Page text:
Ibanez AZES40 review: An entry-level instrument with semi-pro aspirations
With the release of the stripped-back AZ Ibanez Essentials range, has Ibanez created the ultimate beginner’s guitar?
The AZ Series has proven a monumental success for Ibanez, re-establishing it as the go-to brand for modern shredders. Until recently though, AZ guitars had only been offered within its Indonesian-built Premium and Japanese-manufactured Prestige ranges.
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Late 2021, however, saw the launch of the affordable AZ Essentials series, which includes the hardtail three-single-coil AZES31 and our vibrato-equipped review model, the AZES40.
Ibanez is marketing the Essentials series towards beginners. Recalling your first guitar might well send a shiver down your spine but the AZES40 has none of the drawbacks that likely beset your first squeeze.
There’s no vintage radius, and it sports a modestly curved 250mm/9.84 inch ’board, as well as ‘comfort round’ string saddles that provide a comfortable surface for the picking hand, plus a slightly shorter scale of 25 inches to make stretches easier for beginners. Ibanez’s all-access neck joint ensures comfort and playability at the higher frets too.
The affordable AZ Essentials models are inevitably subject to construction and material compromises that help reduce their production costs. The AZES models feature a cost-effective poplar body, maple neck and jatoba ’board.
Jatoba, sometimes referred to as Brazilian cherry, is a low-cost wood that’s tonally similar to rosewood. At first glance our ’board looks a little dry and pale but a dab of lemon oil darkens its hue and improve its appeal. We credit Ibanez for not applying stain to the ’board to disguise its paleness.
The C shaped neck is slim and, while we don’t have perfectly rolled fretboard edges here, we still find eminent comfort and support on both sides of the neck. The vibrato is stiff at first, but soon loosens up without disrupting tuning stability.
Plugged into our clean Suhr Badger, we select the neck position to find that it packs a pleasing punch. We measure a DC resistance of 6.6 ohms, which isn’t far from vintage territory. For beginners, the extra push will be ideal for sustaining delicately fretted notes.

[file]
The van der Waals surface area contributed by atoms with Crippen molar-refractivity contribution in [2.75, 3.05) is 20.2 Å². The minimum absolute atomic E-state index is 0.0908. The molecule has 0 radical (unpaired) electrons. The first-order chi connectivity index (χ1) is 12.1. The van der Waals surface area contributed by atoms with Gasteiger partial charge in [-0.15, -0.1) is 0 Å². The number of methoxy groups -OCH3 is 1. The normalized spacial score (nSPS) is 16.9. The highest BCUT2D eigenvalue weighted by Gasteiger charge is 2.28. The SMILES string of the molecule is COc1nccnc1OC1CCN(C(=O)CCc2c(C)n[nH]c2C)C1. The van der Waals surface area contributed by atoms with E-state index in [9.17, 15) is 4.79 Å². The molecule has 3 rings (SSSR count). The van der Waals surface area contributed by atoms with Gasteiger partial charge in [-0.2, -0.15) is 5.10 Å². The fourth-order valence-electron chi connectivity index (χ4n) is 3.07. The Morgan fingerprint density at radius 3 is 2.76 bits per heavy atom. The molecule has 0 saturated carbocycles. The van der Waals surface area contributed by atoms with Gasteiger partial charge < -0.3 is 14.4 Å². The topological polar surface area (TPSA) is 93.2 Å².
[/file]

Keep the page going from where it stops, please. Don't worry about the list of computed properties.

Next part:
With overdrive engaged, the bridge humbucker is suitably midrange-voiced, while the neck single-coil proves a tad muddy. Thankfully, we have a total of nine tones to explore with the dyna-MIX9 system.
As the name implies, the five-way pickup selector and Alter switch nestled between the volume and tone provides access to nine pickup permutations, some achieved by wiring the single-coils in series and some by splitting the humbucker to combine with the neck or middle.
Since we’re not enjoying the neck pickup, we flick the Alter switch while in position five and now have the middle pickup wired in series with the neck, cancelling hum and introducing some higher frequencies.
At £279, the AZES40 is laughably inexpensive for an instrument that, in terms of playability and build quality, rivals guitars five times its price.
This may be the ideal instrument for beginner players. Unlike those we experienced in our own youth, the guitars of the AZ Essentials series should facilitate and not encumber progression. Now, if we could only get our hands on a time machine…
- PRICE £279
- DESCRIPTION 6-string double-cutaway electric guitar, made in Indonesia
- BUILD Poplar body, bolt-on maple neck with 9.84”/250mm radius, jatoba fretboard, 22 medium frets
- HARDWARE Ibanez machineheads w/ split shaft, T106 bridge
- ELECTRONICS Accord humbucker (bridge), 2x Essentials single-coils (middle and neck), 5-way selector switch, dyna-MIX9 switching system w/Alter Switch, volume, tone
- SCALE LENGTH 25”/635mm
- NECK WIDTH 42mm at nut, 51.9mm at 12th fret
- NECK DEPTH 20.5mm at 1st fret, 22.5mm at 12th fret
- STRING SPACING 52.9mm at bridge, 36.2mm at nut
- WEIGHT 3.3kg/7.28lb
- LEFT-HANDERS No
- FINISHES Purist Blue (reviewed), Mint Green, Black
- CONTACT ibanez.com, andertons.co.uk
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